AY | Proton frequencyqs | The quantum spin frequency of a captive proton of a nuclide deuteron in units of 10^{22} revolutions per second (1/AX). |

AZ | Max. ab membrane “t” | The maximum membrane thickness of a nuclide deuteron in units of 10^{-20} m. The thickness is made from a fixed volume of Type I matter in a shell with the surface area of the average deuteron. |

BA | Total a volume | Average a volume multiplied by the neutron number (G x BB). |

BB | Avg. a volume | Volume of average neutron in the nuclide. Volume is calculated by multiplying core and membrane mass by the specific volume of spinrise @ 2.5025 x 10^{-45} m^{3}/neu, and adding the average plasm volume ((0.999167 x 2.5025) +AN). |

BC | Plasm volume/% a | Volume of the neutron plasm in a nuclide as a percentage of the average neutron volume (AN/BB x 100). |

BD | Avg. a density | Average density of a neutron in a nuclide in units of 10^{17} kg/m^{3}. The density is calculated by dividing the mass of one neutron by the average neutron volume (1.674929 / BB). |

BE | Avg. a diameter | The average diameter of a nuclide neutron in fm units (10^{-15}) is equal to the diameter of a simple ball with an equivalent volume. The calculation is made using spherical geometry. |

BF | Avg. a plasm “t” | The average thickness of the neucleonic plasm surrounding the core of a nuclide neutron in fm units (10^{-15}). This is a topological simplification as plasm thickness varies within a neucleon. |

BG | Max. a membrane “t” | The maximum membrane thickness of a nuclide neutron in units of 10^{-20} m. The thickness is made from a fixed volume of Type I matter in a shell with the surface area of the average neutron. |

BH | Nuclide packing % | The nuclide packing density as a percentage of maximum density. This is calculated by multiplying the nuclide neu mass by the specific volume of spinrise @ 2.5025 x 10^{-45} m^{3}/neu and dividing by the nuclide volume ((M x 2.5025) /AF x100). |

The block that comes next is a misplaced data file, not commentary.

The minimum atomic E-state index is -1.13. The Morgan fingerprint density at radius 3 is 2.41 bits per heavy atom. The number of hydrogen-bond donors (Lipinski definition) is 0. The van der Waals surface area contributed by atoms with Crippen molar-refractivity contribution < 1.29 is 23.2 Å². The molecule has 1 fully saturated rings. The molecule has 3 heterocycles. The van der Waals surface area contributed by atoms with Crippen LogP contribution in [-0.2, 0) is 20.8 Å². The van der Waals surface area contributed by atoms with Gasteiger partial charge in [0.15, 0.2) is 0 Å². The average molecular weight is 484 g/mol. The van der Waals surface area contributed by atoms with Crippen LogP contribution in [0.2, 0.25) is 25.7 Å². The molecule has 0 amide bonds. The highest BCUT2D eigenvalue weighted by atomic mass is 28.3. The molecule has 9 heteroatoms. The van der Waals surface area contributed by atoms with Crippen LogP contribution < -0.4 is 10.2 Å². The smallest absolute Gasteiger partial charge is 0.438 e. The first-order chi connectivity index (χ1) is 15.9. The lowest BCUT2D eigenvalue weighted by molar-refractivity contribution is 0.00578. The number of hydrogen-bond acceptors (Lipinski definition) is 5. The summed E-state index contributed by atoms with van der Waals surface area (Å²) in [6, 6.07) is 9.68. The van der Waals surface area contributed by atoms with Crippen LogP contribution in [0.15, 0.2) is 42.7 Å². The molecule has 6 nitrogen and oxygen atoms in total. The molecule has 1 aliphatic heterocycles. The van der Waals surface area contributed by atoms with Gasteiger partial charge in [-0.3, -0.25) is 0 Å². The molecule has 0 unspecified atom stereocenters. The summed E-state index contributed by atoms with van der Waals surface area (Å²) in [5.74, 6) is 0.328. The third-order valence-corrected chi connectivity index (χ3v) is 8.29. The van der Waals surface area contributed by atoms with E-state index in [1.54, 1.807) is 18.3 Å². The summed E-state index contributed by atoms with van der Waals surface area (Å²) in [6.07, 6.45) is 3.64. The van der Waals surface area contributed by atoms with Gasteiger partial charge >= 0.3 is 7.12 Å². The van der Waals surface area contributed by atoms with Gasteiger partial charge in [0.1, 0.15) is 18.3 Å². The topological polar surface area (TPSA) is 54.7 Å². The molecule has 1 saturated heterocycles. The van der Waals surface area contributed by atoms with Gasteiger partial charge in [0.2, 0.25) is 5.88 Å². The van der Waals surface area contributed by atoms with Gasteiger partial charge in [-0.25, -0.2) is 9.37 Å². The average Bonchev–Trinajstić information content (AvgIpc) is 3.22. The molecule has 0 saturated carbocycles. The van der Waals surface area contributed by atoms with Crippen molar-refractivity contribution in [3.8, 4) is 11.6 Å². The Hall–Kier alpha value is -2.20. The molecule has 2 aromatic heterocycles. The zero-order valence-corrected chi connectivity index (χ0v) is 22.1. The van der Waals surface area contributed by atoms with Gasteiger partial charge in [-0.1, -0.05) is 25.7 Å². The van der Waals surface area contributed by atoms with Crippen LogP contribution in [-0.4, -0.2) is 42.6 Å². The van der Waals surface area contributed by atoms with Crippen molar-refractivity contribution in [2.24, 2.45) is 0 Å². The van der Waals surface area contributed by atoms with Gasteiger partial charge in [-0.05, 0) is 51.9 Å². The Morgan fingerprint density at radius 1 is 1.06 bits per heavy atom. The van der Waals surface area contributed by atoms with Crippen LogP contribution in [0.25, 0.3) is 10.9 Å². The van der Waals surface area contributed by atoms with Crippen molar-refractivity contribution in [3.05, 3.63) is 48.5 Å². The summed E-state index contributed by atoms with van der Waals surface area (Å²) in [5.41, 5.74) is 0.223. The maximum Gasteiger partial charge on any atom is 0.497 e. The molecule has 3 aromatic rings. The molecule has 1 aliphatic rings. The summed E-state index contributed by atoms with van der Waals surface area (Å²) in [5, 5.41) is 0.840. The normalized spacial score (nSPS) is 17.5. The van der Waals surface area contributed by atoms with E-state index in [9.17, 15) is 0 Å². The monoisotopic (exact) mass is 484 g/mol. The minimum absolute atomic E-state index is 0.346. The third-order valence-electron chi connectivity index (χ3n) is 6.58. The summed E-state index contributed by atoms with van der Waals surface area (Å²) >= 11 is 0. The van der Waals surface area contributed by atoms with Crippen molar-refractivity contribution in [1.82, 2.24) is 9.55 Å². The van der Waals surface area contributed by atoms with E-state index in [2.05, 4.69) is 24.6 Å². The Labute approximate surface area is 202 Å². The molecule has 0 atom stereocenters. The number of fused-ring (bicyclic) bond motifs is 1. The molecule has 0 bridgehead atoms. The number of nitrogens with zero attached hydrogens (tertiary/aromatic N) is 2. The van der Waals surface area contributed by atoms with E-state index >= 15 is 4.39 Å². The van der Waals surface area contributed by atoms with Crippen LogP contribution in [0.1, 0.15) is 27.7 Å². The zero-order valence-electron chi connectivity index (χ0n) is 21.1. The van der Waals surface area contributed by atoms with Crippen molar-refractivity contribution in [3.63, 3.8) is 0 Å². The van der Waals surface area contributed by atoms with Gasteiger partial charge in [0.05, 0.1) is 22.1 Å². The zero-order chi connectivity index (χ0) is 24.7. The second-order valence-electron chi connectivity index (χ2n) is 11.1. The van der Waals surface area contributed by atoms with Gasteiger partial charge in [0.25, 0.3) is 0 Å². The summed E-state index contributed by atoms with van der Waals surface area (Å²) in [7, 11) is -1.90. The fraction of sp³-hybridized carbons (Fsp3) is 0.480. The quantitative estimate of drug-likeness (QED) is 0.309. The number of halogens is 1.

BI | ab cell packing % | The deuteron packing density as a percentage of maximum density. This is calculated by multiplying the deuteron neu mass by the specific volume of spinrise @ 2.5025 x 10^{-45} m^{3}/neu and dividing by the average deuteron volume ((1.0+S) x 2.5025) /AP x100). |

BJ | a cell packing % | The neutron packing density as a percentage of maximum density. This is calculated by multiplying the neutron neu mass by the specific volume of spinrise @ 2.5025 x 10^{-45} m^{3}/neu and dividing by the average neutron volume (1.0 x 2.5025/BB x100). |

BK | Atomic radius | Atomic radius as computed in pm (10^{-12} m). Electrons are contained within this volume. Not isotope specific. Accepted values. |

BL | Van Der Waals radius | Van Der Waals radius in pm (10^{-12} m) defines half of the distance between the closest approach of two non-bonded atoms of a given element. In Neu Theory this distance is the height of the spinfield hollow of atoms. Not isotope specific. Accepted values. |

ORIGINAL DATA SOURCE

Columns A, C, D, V, W, X, Y, Z – Handbook of Chemistry and Physics, 1988 edition, by CRC Press, Inc.: Wikipedia

Column I – Atomic Weights and Isotopic Compositions, National Institute of Science and Technology, September 2016

Column AA – Table of Experimental Nuclear Ground State Charge Radii: An Update, By I. Angeli and K.P. Marinova, December 2012

Column AB – Nuclear Isotope Database, EasySpin.org; (Pyykko and others)